Friday, April 29, 2016
Earlier this month, B Lab, the 501(c)(3) nonprofit organization that oversees the certification of B corps, announced that it will move its October 2016 retreat from North Carolina because of North Carolina’s controversial House Bill 2 (“HB2”).
In an April 12 e-mail to “Friends of the B Corp Community,” the B Lab team wrote:
Standing for inclusion, the global B Corp community has decided to relocate the 2016 B Corp Champions Retreat and related events from North Carolina in light of the newly-enacted State law HB2 which limits anti-discrimination protections, particularly for members of the LGBT community.
Immediately, B Lab will work with the North Carolina B Corp community and others to get HB2 off the books and make North Carolina more inclusive and business-friendly.
B Lab also linked to this longer statement in that e-mail.
The Model Benefit Corporation Legislation and the laws following the Model require that a third-party standard be used by benefit corporations to measure their social and environmental impact. B Lab’s standard is currently the most popular standard, but it is not required or even mentioned by the benefit corporation statutes. Allowing for various third-party standards helps prevent the benefit corporation law from being overly political. I do wonder, however, if B Lab’s public stand on this issue will make the benefit corporation laws harder to pass in more conservative states, because of B Lab’s large role in cultivating both the certified B corp and benefit corporation communities.
Further, this situation leads to a question I asked in 2012 --- would B Lab exercise their veto power and deny certification to Chick-fil-A, if Chick-fil-A applied for certification and managed the required social score? As I wrote in 2012, I don’t see anything in the benefit corporation laws that would prevent Chick-fil-A from becoming a benefit corporation, but I am less sure if Chick-fil-A would be successful in obtaining certification from B Lab. B Corp certification is separate from the entity formation process, and the certification is under the control of B Lab rather than the government.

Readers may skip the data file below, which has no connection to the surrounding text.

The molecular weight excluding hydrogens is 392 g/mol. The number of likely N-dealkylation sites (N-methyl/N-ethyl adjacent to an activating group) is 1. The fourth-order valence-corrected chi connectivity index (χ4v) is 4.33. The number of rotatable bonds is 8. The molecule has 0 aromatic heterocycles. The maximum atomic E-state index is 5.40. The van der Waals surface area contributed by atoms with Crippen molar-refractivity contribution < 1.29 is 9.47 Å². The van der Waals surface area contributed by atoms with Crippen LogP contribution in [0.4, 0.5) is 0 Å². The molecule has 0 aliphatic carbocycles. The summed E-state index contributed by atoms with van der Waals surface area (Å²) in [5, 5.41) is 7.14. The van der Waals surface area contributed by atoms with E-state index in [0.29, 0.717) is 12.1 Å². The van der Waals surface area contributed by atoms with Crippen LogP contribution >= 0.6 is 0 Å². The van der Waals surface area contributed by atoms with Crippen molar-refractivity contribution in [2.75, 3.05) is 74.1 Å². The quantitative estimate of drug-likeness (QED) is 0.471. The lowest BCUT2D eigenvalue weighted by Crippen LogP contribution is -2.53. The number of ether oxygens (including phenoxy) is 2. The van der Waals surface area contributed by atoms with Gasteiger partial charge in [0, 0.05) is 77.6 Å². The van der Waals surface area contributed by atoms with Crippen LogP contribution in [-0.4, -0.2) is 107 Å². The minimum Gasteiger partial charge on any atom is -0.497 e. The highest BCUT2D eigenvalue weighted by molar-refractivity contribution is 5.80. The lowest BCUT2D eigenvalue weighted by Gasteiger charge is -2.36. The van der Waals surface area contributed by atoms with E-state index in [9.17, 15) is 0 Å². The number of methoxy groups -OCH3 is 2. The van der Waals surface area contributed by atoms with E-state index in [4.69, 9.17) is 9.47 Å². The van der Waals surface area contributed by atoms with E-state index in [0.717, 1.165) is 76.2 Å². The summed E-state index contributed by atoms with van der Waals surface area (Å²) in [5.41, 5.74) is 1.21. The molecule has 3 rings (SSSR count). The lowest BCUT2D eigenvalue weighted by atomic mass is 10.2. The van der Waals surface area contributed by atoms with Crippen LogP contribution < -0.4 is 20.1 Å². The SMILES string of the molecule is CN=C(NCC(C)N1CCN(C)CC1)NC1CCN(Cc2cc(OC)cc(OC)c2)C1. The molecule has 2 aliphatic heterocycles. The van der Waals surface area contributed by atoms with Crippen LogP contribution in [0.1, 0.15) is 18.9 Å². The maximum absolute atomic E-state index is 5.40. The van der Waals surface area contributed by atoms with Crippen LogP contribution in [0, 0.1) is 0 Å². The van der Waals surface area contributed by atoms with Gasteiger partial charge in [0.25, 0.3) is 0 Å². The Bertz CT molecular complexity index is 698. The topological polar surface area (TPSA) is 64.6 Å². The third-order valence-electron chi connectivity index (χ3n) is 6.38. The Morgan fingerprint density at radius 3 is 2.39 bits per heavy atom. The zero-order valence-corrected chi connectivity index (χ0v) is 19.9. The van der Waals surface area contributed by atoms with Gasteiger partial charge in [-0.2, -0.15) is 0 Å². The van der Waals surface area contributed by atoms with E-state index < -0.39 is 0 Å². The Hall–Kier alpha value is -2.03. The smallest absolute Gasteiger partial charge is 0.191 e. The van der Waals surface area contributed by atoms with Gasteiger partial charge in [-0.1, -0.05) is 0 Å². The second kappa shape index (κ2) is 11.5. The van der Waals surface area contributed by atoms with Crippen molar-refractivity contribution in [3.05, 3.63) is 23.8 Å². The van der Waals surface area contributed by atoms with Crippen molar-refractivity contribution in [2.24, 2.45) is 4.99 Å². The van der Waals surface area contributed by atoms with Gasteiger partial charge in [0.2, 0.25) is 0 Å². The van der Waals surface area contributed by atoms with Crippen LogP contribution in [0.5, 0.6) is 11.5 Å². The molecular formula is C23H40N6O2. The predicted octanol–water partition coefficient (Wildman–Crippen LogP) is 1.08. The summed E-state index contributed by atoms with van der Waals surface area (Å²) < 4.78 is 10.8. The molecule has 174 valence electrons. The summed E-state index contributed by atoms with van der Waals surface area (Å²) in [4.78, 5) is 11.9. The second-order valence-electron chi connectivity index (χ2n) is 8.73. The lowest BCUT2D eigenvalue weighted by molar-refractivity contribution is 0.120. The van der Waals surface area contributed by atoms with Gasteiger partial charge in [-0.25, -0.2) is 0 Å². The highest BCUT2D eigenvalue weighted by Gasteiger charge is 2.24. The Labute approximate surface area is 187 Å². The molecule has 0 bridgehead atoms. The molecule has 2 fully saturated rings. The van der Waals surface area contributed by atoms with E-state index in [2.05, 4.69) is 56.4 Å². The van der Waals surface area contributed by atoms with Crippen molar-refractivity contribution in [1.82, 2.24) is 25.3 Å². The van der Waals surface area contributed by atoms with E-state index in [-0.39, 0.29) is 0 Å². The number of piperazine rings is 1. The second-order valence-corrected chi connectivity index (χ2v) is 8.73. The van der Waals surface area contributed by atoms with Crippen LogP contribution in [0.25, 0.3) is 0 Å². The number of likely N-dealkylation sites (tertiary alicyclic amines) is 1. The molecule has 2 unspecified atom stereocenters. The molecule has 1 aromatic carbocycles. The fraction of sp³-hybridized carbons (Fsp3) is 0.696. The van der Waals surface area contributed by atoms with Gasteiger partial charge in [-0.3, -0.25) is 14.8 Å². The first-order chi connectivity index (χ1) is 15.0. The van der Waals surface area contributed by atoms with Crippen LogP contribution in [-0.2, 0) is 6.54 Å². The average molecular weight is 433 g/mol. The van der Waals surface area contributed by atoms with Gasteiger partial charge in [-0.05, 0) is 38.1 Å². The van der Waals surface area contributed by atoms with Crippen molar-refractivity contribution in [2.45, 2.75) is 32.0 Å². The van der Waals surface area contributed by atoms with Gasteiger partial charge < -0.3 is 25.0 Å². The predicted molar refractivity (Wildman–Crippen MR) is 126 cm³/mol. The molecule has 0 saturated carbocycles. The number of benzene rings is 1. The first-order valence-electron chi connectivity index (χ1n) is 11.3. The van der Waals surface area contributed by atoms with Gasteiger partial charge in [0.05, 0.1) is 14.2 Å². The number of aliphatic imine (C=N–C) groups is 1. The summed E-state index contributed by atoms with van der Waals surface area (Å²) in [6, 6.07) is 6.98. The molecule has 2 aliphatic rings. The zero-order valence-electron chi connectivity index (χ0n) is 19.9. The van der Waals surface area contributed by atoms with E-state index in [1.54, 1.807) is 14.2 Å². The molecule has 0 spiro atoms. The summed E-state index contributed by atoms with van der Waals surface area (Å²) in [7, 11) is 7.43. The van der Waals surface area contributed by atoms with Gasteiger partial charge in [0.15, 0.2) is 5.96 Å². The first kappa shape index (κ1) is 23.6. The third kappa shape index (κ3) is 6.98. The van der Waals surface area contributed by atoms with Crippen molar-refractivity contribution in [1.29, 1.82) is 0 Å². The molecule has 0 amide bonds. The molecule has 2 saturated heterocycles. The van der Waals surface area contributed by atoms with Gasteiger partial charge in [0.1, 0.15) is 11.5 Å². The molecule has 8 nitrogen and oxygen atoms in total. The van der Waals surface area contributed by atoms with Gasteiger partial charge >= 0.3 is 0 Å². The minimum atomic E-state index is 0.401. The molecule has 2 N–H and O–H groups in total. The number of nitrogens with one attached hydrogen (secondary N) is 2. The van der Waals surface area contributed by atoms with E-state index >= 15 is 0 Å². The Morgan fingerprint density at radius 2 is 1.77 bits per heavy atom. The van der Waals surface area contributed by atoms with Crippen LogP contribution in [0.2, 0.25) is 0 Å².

Also, I am not a nonprofit expert, but I wonder whether B Lab is flirting with the lobbying restrictions for 501(c)(3)s, especially when it promises to “work with the North Carolina B Corp community and others to get HB2 off the books.” They also seem to be involved in the attempts to pass benefit corporation laws in states across the country. (Thoughts from nonprofit lawyers or professors welcomed in the comments or by e-mail...I am told that 501(c)(3)s are allowed to do an "insubstantial" amount of lobbying).
In any event, in seems that non-profits, social enterprises, and traditional for-profits are becoming more and more active in social and political debates. And these organizations are often powerful, influential players.
Friday, April 22, 2016
Last week I attended the Midwest Academy of Legal Studies (MALSB) Conference in Chicago, IL. MALSB is one of the 12 regional associations of legal studies professors in business schools that has an annual conference. The Academy of Legal Studies of Business (ALSB) is the national association and the annual national conference is similar to AALS.
Given that I started my academic career at a law school, and still attend some law school professor conferences, I notice differences between law school and business school legal studies professor conferences. While there are plenty of similarities between the conferences, I note some of the differences below.
Pedagogy Presentations. While law school professor conferences do usually address pedagogy in a few panels, the business school legal studies conferences I have attended seem to have a much stronger emphasis. For example, I think the regional and national ALSB conferences tend to have 30%+ of the presentations dedicated to pedagogy. Many of the business school legal studies conferences have master teacher competitions as well, where finalists present their teaching ideas or cases to the audience and a winner is chosen by vote. I think some of this focus on pedagogy is because a fair number of business school legal studies professors are full-time, non-tenure track instructors without research responsibilities. In any case, I generally find the pedagogy presentations quite useful and think law school professor conferences could increase their focus on the area.
Relative Lack of Subject Area Silos. Maybe the biggest difference I have noticed between law school professor conferences and business school legal studies conferences is the relative lack of subject area silos at the legal studies conferences. At most law school professor conferences I attend, I can and do spend the entire time listening to only business law (narrowly defined) presentations. I leave small and big law school conferences only having heard about business associations, corporate governance, M&A, and securities law. At MALSB I heard those presentations, but also heard talks on employment, constitutional, contract, tax, and white collar criminal law. The conference organizers try to keep the panels in generally the same subject area, but the panels bleed into other areas and there is almost never enough pure business presentations to keep you fully occupied at a legal studies conference. The relative lack of subject area silos is good and bad. It is good because the exposure to other areas can lead to new insights about your own areas, but I still attend some law school professor conferences for more focus and depth.